References to Pixar University can be found in 'Toy Story 3' and 'Finding Nemo.'

Pixar University is a development program for people who work at Pixar. It's not a real university, but tributes to it can be found in a few films.

In 'Toy Story 3,' one of Andy's pennants says 'P.U.,' and an envelope on his bulletin board has the address for a college in Emeryville.

And in the movie 'Finding Nemo' (not pictured), one of the dentist's certificates was issued by the Pixar University School of Dentistry.

Pixar Studios moved to Emeryville from Richmond in 2000.

References to the city of Emeryville can be found in several movies, including 'Cars.'

The entire city of Emeryville is closed for the race in the world of 'Cars.'

'Ratatouille' references a hidden 'speakeasy'-like lounge on Pixar's campus.

Rumour has it that in the film, one of the storefronts says Bar Des 7 Chanceux. It's named after a secret lounge on Pixar's campus, called Lucky 7 Lounge.

According to ABC News, a bookcase in animator Andrew Gordon's office is the hidden entrance to the Lucky 7 Lounge. Steve Jobs even hung out there.

I watched the movie a couple times and couldn't actually find 'Bar Des 7 Chanceux,' so perhaps this Easter egg is more of an urban myth than an egg.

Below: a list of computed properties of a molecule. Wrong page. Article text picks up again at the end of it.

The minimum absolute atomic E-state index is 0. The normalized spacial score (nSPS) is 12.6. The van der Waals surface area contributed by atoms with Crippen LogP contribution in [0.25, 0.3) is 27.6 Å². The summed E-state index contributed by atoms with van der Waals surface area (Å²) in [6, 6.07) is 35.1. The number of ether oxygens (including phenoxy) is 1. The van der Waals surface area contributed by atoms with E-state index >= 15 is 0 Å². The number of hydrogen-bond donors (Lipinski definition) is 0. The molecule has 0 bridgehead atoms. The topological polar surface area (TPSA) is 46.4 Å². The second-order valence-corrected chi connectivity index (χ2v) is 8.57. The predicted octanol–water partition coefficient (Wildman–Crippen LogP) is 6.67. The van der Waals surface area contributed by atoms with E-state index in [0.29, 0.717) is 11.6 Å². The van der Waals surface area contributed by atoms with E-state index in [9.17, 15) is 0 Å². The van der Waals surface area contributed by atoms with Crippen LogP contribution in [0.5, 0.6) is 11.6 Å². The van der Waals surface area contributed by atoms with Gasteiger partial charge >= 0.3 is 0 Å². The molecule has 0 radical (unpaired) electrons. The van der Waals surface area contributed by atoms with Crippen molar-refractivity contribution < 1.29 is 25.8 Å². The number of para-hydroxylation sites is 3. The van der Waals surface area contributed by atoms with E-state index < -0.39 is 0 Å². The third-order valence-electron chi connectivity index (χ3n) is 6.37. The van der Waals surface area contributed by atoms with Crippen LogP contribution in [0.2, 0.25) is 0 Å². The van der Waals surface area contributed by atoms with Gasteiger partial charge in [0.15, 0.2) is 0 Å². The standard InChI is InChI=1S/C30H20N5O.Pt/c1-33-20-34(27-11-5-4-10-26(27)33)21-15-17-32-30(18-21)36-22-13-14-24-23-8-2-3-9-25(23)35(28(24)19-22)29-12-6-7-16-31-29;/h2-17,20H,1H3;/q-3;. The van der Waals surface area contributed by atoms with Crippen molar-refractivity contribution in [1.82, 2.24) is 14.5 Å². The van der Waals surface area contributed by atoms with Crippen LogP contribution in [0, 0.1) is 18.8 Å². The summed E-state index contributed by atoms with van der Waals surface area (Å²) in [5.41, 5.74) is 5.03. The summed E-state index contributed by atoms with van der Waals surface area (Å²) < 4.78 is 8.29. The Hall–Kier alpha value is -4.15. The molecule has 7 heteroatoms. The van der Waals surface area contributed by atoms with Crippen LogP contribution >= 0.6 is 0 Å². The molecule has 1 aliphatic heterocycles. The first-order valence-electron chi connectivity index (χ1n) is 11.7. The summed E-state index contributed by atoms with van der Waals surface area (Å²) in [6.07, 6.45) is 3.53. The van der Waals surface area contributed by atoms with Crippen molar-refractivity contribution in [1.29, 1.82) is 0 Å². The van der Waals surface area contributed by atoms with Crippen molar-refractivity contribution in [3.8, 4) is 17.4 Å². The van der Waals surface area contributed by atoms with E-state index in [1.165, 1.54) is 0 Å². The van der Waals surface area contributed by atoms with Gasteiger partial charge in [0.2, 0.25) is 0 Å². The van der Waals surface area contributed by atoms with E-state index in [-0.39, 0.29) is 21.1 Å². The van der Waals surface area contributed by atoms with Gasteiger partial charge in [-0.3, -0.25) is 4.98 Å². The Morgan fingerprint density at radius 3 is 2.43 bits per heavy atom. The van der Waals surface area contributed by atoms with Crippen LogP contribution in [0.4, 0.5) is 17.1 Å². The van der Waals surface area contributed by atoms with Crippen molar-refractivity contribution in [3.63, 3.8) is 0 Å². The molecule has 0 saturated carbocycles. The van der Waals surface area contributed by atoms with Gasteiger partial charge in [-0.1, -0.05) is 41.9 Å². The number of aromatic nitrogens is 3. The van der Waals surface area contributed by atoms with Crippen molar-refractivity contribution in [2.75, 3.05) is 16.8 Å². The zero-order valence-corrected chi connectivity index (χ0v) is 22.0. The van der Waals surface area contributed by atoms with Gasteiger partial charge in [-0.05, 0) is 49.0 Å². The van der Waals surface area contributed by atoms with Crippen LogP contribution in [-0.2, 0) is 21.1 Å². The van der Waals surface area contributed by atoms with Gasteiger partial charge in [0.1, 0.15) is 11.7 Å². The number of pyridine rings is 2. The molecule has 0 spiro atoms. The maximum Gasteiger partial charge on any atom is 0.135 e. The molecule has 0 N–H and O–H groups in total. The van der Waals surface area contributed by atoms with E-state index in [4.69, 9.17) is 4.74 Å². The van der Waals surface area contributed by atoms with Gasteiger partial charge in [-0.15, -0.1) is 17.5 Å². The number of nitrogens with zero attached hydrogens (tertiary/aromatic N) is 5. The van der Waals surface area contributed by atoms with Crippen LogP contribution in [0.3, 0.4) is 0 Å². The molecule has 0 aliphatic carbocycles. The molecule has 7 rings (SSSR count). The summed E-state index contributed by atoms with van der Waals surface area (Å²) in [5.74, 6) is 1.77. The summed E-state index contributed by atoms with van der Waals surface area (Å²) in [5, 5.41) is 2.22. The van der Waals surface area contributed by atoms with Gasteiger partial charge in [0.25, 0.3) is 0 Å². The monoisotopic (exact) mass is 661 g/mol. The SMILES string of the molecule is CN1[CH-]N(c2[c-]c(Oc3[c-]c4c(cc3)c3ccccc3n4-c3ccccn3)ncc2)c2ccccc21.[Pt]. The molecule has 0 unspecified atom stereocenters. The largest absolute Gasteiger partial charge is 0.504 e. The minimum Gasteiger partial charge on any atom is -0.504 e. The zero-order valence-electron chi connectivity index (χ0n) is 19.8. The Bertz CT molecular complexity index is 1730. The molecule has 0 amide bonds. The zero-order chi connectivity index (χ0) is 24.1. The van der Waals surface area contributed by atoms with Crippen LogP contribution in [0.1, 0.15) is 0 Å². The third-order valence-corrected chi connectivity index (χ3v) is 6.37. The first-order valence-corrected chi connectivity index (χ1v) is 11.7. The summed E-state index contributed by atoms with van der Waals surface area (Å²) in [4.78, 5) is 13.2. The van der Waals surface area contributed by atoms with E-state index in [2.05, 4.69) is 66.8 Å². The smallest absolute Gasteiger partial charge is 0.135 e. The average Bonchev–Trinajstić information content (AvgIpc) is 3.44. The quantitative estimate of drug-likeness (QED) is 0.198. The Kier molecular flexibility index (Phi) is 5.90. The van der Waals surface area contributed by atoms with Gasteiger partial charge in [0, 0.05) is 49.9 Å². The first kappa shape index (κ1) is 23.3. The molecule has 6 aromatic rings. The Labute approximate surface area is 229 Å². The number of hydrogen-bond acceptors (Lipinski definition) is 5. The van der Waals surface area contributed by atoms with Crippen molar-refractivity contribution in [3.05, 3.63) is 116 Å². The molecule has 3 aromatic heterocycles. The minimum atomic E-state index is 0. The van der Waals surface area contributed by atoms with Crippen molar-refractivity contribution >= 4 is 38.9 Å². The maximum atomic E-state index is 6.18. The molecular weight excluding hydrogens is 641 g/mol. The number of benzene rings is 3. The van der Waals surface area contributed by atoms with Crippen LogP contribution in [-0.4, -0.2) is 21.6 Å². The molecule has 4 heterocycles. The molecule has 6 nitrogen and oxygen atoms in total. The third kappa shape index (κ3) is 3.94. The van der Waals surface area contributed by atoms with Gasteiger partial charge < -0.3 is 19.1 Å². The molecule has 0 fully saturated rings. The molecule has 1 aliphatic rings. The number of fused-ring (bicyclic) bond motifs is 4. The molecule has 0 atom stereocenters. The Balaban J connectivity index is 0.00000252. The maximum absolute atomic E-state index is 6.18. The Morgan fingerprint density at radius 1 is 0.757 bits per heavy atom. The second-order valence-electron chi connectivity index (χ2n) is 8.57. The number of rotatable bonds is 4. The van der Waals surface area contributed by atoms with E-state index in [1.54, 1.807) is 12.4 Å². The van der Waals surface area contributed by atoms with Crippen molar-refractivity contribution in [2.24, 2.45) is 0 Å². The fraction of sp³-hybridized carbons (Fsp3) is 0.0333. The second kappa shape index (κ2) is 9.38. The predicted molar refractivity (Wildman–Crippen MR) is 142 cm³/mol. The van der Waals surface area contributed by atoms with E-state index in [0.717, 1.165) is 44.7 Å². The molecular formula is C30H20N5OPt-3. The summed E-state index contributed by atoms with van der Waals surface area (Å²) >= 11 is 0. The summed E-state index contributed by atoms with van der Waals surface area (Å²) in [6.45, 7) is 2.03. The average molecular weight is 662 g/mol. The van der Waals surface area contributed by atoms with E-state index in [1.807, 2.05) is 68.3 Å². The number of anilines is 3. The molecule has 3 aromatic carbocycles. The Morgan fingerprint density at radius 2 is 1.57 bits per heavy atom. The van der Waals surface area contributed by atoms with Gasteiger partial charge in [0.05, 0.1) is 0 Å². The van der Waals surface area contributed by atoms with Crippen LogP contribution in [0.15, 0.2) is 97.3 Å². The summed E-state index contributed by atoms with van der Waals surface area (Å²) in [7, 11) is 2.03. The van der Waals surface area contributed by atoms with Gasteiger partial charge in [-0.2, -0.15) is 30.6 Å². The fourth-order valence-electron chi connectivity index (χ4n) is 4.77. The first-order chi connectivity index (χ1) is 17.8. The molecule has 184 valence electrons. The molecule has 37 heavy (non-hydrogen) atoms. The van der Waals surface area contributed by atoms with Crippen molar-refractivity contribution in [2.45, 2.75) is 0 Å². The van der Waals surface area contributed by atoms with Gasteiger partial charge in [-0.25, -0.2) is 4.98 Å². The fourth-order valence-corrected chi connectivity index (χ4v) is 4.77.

The former headquarters of Pixar, on West Cutting Boulevard, can be found in 'Toy Story 2' and 'Toy Story 3.'

In 'Toy Story 2,' there's a commercial for Al's Toy Barn, on 1001 W. Cutting Blvd., in Richmond, which is where Pixar was headquartered before it moved to Emeryville.

In 'Toy Story 3' there's a sign above Andy's door that says 'W. Cutting Blvd.'

Now 1001 W. Cutting Blvd. is the home of offices and laboratories.

Here's the map to Al's Toy Barn in 'Toy Story 2.' You can see 1001 W. Cutting Boulevard, as well as the 880 and 580 freeways, which are both in the East Bay.

A map in 'The Incredibles' looks very similar to a map of Emeryville.

In the beginning of the film, a crook fires a gun at a police car. Mr. Incredible points out the exact street the crooks are on, and his GPS locks onto a location.

The location it ends up locking onto is -- you guessed it -- the city of Emeryville, and the crooks just happen to be at Pixar Studios.

A lot of the streets on Mr. Incredible's map line up with actual streets in Emeryville.

Now check out another real-life gem that was also in the movies...

Follow Business Insider Australia on Facebook, Twitter, and LinkedIn